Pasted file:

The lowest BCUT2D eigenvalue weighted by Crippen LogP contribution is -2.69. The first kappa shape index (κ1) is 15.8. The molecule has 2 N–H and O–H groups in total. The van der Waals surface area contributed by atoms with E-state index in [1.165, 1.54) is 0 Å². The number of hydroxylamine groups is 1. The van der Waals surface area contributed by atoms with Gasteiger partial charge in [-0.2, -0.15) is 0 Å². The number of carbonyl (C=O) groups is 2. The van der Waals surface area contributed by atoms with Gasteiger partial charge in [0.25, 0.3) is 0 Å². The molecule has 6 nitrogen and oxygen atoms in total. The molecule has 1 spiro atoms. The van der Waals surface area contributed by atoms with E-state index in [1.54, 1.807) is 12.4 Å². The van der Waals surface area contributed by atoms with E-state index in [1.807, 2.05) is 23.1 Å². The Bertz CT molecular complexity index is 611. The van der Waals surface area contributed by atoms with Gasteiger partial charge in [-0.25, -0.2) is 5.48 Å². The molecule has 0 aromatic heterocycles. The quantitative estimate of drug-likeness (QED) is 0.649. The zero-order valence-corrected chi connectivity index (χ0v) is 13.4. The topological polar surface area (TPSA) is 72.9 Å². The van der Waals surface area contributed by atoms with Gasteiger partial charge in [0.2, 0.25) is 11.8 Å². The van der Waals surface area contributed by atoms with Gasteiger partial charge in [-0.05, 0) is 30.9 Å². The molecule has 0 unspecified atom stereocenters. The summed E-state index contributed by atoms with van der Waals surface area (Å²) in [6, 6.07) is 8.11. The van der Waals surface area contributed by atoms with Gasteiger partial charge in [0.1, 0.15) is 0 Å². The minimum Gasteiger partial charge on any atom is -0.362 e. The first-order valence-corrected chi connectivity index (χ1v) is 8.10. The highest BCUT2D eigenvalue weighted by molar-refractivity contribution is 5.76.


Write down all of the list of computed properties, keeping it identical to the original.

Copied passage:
The lowest BCUT2D eigenvalue weighted by Crippen LogP contribution is -2.69. The first kappa shape index (κ1) is 15.8. The molecule has 2 N–H and O–H groups in total. The van der Waals surface area contributed by atoms with E-state index in [1.165, 1.54) is 0 Å². The number of hydroxylamine groups is 1. The van der Waals surface area contributed by atoms with Gasteiger partial charge in [-0.2, -0.15) is 0 Å². The number of carbonyl (C=O) groups is 2. The van der Waals surface area contributed by atoms with Gasteiger partial charge in [0.25, 0.3) is 0 Å². The molecule has 6 nitrogen and oxygen atoms in total. The molecule has 1 spiro atoms. The van der Waals surface area contributed by atoms with E-state index in [1.54, 1.807) is 12.4 Å². The van der Waals surface area contributed by atoms with E-state index in [1.807, 2.05) is 23.1 Å². The Bertz CT molecular complexity index is 611. The van der Waals surface area contributed by atoms with Gasteiger partial charge in [-0.25, -0.2) is 5.48 Å². The molecule has 0 aromatic heterocycles. The quantitative estimate of drug-likeness (QED) is 0.649. The zero-order valence-corrected chi connectivity index (χ0v) is 13.4. The topological polar surface area (TPSA) is 72.9 Å². The van der Waals surface area contributed by atoms with Gasteiger partial charge in [0.2, 0.25) is 11.8 Å². The van der Waals surface area contributed by atoms with Gasteiger partial charge in [-0.05, 0) is 30.9 Å². The molecule has 0 unspecified atom stereocenters. The summed E-state index contributed by atoms with van der Waals surface area (Å²) in [6, 6.07) is 8.11. The van der Waals surface area contributed by atoms with Gasteiger partial charge in [0.1, 0.15) is 0 Å². The minimum Gasteiger partial charge on any atom is -0.362 e. The first-order valence-corrected chi connectivity index (χ1v) is 8.10. The highest BCUT2D eigenvalue weighted by molar-refractivity contribution is 5.76.